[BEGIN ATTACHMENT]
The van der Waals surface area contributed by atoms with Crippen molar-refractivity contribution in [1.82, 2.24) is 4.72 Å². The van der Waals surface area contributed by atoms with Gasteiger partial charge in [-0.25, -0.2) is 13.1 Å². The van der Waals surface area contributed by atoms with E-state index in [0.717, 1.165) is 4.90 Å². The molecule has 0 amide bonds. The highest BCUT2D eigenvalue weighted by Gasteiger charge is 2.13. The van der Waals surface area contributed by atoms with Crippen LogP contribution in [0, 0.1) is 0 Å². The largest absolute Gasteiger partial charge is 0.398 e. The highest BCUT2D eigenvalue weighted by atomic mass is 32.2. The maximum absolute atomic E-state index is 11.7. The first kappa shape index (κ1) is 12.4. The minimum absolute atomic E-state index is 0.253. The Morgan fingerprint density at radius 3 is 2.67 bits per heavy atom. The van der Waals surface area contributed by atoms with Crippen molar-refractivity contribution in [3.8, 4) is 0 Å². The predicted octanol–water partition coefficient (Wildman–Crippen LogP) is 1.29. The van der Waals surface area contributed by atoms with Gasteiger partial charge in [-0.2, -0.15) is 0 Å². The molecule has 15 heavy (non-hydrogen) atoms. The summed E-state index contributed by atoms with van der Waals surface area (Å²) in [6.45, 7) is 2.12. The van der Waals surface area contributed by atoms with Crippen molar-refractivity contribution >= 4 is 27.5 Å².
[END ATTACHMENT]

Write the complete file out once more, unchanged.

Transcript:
The van der Waals surface area contributed by atoms with Crippen molar-refractivity contribution in [1.82, 2.24) is 4.72 Å². The van der Waals surface area contributed by atoms with Gasteiger partial charge in [-0.25, -0.2) is 13.1 Å². The van der Waals surface area contributed by atoms with E-state index in [0.717, 1.165) is 4.90 Å². The molecule has 0 amide bonds. The highest BCUT2D eigenvalue weighted by Gasteiger charge is 2.13. The van der Waals surface area contributed by atoms with Crippen LogP contribution in [0, 0.1) is 0 Å². The largest absolute Gasteiger partial charge is 0.398 e. The highest BCUT2D eigenvalue weighted by atomic mass is 32.2. The maximum absolute atomic E-state index is 11.7. The first kappa shape index (κ1) is 12.4. The minimum absolute atomic E-state index is 0.253. The Morgan fingerprint density at radius 3 is 2.67 bits per heavy atom. The van der Waals surface area contributed by atoms with Crippen molar-refractivity contribution in [3.8, 4) is 0 Å². The predicted octanol–water partition coefficient (Wildman–Crippen LogP) is 1.29. The van der Waals surface area contributed by atoms with Gasteiger partial charge in [-0.2, -0.15) is 0 Å². The molecule has 15 heavy (non-hydrogen) atoms. The summed E-state index contributed by atoms with van der Waals surface area (Å²) in [6.45, 7) is 2.12. The van der Waals surface area contributed by atoms with Crippen molar-refractivity contribution >= 4 is 27.5 Å².